Determinism And Free Will

Recently, I read an article called Your Move: The Maze of Free Will, which discusses the concepts of determinism and free will; it focuses on the notion that despite having free will, and regardless whether our lives are pre-determined or not, we are not ultimately responsible for our actions. And as interesting as I found this article to be, it inspired me to delve into this whole idea of determinism.

So, what exactly is determinism? Galen Strawson, the author of the above-mentioned article, defines it as follows:

“The theory that absolutely everything that happens is causally determined to happen exactly as it does by what has already gone before — right back to the beginning of the universe.”

And, if I understood correctly, this quote pretty much summarizes that our lives are pre-determined and that everything occurs in a series of chain reactions — or in other words, through what is called the domino effect.

However, what I am aiming to understand is whether this concept is true; because if so, then that would mean that everything, including the thoughts in our heads, or the ray of light entering our eyes, can be traced back to a single point in the universe (of course, not necessarily the absolute beginning per se). This, as a result contradicts humans having any iota of free will to begin with, because without evidence of any truly random activities or occurances in the universe, there is no space for actual free will, as we know it. This is because every movement, thought, emotion, etc. will be explained by a cause, and that cause has a cause, etc. Thus, it can ALL be traced back to a previous agent. Now if that’s the case then it means that no matter what we do, it was (for lack of a better term) destined to happen, similar to the way the initial explosion (Big Bang) happened (the trajectory, speed, contents, heat, etc.).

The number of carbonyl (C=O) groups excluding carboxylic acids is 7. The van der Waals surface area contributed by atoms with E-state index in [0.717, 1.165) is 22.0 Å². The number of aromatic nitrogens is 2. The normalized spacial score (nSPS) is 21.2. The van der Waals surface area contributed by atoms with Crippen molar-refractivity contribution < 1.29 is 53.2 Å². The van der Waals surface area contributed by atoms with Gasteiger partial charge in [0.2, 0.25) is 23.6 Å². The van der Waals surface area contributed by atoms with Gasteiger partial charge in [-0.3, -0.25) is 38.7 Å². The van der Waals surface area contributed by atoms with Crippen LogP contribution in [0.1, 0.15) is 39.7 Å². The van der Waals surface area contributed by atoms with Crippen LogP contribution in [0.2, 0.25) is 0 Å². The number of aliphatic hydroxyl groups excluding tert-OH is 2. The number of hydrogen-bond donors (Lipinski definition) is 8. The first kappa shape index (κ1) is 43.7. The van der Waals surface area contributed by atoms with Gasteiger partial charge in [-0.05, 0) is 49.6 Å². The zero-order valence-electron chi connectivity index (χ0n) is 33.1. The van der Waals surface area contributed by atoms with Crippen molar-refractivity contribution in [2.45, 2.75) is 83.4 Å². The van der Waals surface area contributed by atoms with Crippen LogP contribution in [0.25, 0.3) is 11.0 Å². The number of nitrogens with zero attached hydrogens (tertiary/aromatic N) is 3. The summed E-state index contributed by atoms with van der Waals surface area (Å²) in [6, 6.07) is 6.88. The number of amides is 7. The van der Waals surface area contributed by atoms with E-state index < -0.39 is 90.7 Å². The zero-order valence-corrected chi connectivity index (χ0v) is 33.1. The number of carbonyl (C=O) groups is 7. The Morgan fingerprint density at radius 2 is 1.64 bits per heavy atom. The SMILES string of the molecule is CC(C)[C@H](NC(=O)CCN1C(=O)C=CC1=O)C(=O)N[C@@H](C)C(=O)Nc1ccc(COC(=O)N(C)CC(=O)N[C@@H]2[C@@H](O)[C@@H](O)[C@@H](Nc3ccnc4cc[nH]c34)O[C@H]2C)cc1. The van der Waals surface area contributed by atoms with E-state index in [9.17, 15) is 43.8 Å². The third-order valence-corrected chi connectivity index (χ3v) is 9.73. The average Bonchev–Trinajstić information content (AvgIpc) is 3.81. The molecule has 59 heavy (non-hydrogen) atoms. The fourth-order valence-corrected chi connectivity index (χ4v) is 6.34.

Therefore, determinism openly contradicts free will. And not only that, but from a religious standpoint, it is even more contradictory, because it blatantly undermines the whole concept of heaven and hell. Although, it’s true that determinism was initially tied to the ancient belief in a divine deity, and that it was further believed that the whole world was deterministic, as in believing that God controlled each and every facet of the past, present, and future. But, at the same time, if our lives were pre-determined by God, then whatever we do, immoral or moral, would not matter, because God has already pre-determined our ultimate destinies. Hence, the world is not a “test” anymore, as most Abrahamic religions tend to believe. The “test” notion completely contradicts determinism, because in order for the world to be a “test” from God, humans will need to have free will. This, in turn, means that we need to have the freedom to do whatever we want, how ever we want, and have complete precedence over our actions, keeping in mind that we have to pass the “test” set up by God, in order to get into His good books, and hence make it into heaven — a Utopian world that everyone ultimately wishes and aims for.

Personally, I believe that obdurate determinism is a bunch of bull. Yet, on the other hand, determinism that is more yielding (dependent on the passage of time) makes more sense. While quantum physics states that people create their own realities, it also hasn’t managed to prove that determinism is false. Absolute determinism claims that our entire experience is an illusion; however to simply state that is an extraordinary claim. And it, in turn, requires extraordinary evidence. But there is no evidence to support that claim. None whatsoever.